Professional BMX freestyle rider Joris Coulomb always chased adventure. He didn’t realize that one day it would take him to a place of deep meaning where all his questions about life would be answered.
Born in 1990, the now 28-year-old Joris grew up in Bagnols, a small town in the South of France. As a young boy, he tried a series of different sports from basketball to tennis but was put off by the rigid rules and yelling coaches. Then he saw a group of BMX riders. The simultaneous togetherness and freedom appealed to him.
At thirteen, his parents bought him a BMX bike for Christmas. It became his passion. He’d ride every day after school and compete in national contests. By sixteen, he had qualified in the finals at the Freestyle BMX World Championships, finishing at number nine.
The next year, Joris was sponsored by Nike and secured a place on the Nike pro French team, competing in pro contests like Rebel Jam, Simple Sessions and The Worlds. But it was making BMX videos – in which he performed tricks on the streets in countries all over Europe, America, and Asia – that brought him his greatest recognition.
Joris got most of his recognition by making BMX videos filled with incredible tricks
Exploring different places and cultures on his travels, Joris found his consciousness evolving. “I started to see that everyone was connected; that something was the same inside everyone,” he says. “I didn’t know then that it was the Paramatma, or Supreme Soul.”
Still, his inquiries led him to believe that he might learn more in India. So in 2014, he took a trip there with his girlfriend at the time; a trip that was doubtless guided by the Paramatma.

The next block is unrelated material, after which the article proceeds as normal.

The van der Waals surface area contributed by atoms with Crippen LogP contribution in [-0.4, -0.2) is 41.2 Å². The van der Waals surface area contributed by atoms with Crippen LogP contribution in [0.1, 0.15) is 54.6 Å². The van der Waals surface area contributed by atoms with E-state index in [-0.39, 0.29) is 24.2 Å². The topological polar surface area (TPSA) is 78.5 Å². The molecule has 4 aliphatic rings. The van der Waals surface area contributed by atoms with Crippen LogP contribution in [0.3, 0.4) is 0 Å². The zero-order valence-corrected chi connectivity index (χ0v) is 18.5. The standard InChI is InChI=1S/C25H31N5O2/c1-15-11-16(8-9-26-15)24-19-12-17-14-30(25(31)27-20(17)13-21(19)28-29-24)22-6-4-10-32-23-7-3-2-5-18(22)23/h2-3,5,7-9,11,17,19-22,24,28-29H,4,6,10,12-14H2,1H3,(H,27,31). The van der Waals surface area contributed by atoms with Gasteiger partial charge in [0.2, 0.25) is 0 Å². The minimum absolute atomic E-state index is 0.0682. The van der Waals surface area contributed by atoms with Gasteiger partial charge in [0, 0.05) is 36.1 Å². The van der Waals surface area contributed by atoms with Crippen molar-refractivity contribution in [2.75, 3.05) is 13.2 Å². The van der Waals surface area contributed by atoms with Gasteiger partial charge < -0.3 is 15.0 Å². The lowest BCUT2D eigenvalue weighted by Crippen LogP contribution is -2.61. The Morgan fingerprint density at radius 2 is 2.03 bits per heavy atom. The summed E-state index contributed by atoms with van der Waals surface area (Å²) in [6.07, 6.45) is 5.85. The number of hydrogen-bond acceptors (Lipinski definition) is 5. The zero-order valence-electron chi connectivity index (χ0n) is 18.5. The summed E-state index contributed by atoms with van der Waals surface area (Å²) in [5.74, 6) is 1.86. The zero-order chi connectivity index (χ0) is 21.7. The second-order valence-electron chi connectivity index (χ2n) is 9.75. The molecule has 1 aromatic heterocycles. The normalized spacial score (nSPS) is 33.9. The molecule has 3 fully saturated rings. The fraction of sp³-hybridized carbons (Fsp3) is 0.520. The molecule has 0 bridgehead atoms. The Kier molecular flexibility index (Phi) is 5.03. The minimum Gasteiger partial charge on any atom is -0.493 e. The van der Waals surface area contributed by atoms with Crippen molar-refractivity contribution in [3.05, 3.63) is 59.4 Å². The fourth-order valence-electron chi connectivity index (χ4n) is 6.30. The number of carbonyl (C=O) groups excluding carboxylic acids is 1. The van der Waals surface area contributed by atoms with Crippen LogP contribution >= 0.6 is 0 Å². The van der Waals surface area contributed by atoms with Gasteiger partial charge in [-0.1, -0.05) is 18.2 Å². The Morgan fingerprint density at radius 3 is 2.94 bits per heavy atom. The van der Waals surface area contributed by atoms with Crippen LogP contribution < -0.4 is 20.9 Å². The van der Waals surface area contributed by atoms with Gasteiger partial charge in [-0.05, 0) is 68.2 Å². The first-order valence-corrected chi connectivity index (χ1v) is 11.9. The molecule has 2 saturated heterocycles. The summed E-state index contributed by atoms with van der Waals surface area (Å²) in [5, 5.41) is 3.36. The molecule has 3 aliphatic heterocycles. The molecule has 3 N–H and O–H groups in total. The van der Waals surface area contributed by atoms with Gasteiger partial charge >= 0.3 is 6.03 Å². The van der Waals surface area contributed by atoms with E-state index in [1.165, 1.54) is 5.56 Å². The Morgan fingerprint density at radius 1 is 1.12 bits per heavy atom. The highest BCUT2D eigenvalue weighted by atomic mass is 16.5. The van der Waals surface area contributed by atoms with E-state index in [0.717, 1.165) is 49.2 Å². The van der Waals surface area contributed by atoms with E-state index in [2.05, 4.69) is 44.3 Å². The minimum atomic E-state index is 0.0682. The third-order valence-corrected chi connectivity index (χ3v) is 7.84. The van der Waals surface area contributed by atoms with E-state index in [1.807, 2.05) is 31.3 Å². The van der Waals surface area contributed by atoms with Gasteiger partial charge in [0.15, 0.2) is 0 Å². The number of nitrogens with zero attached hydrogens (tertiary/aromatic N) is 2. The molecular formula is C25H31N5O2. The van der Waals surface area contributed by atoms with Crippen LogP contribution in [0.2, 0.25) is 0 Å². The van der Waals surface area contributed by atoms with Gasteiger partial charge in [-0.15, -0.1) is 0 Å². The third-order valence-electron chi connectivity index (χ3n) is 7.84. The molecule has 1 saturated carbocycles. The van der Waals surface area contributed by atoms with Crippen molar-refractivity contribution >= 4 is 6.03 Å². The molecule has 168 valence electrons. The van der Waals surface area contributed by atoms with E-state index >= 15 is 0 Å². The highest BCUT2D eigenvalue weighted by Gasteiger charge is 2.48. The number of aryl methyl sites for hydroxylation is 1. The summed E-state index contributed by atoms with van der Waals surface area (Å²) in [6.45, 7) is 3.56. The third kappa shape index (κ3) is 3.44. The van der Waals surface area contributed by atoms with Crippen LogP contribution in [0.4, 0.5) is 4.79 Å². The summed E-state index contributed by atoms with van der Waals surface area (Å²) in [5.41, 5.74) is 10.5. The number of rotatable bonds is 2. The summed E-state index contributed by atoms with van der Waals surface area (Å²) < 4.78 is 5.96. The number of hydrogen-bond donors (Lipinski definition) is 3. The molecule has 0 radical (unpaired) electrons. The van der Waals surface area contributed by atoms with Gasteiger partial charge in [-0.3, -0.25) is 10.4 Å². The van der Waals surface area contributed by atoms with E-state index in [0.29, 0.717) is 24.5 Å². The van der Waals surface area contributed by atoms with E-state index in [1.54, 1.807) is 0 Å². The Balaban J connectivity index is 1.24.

“The first night when we landed in Delhi, I found a Bhagavad-gita As It Is in our hotel room,” Joris recalls. “Looking through the chapter titles and contents, which described “the absolute truth,” “the most confidential knowledge,” and all types of yoga, I knew this was what I had been looking for.”
Joris in a thoughtful moment
While he couldn’t keep the hotel copy, Joris was determined to find the book again, and approached a street bookstand in Mumbai later in his trip. Incredibly, the owner once again handed him Srila Prabhupada’s Bhagavad-gita As It Is.
Upon returning home, Joris read the Bhagavad-gita twice in a row without stopping. Because Prabhupada had mentioned the Srimad-Bhagavatam many times in the text, he wanted to read that next.
A year later, he was in New York City for the premiere of his DVD “What Could Go Wrong?” While walking with friends, he was chanting the Hare Krishna mantra on rudraksha beads when suddenly he began to hear drums and cymbals along with the very same maha-mantra he had only read about before. There, in Union Square, he met devotees from New York’s Harinama Ashrama, who gave him a copy of the first canto of Srimad-Bhagavatam.
After devouring it, he ordered the rest of the set online and read the entire Srimad-Bhagavatam in a year.
Meditating before competing in Simple Sessions BMX contest
In 2016, Joris returned to India on a Nike-funded trip to make a BMX video. “I wanted to introduce people to Indian culture, Vrindavan, and Krishna,” he says. “I was excited about being able to spiritualize a big corporation’s money by using it to spread Krishna consciousness.”
During his trip, Joris spent three days in the sacred village of Vrindavan, staying at the MVT property and attending classes at ISKCON’s Krishna Balaram Mandir every day. When his friends proposed visiting the Taj Mahal in nearby Agra, he declined, wanting to make the most of his short time.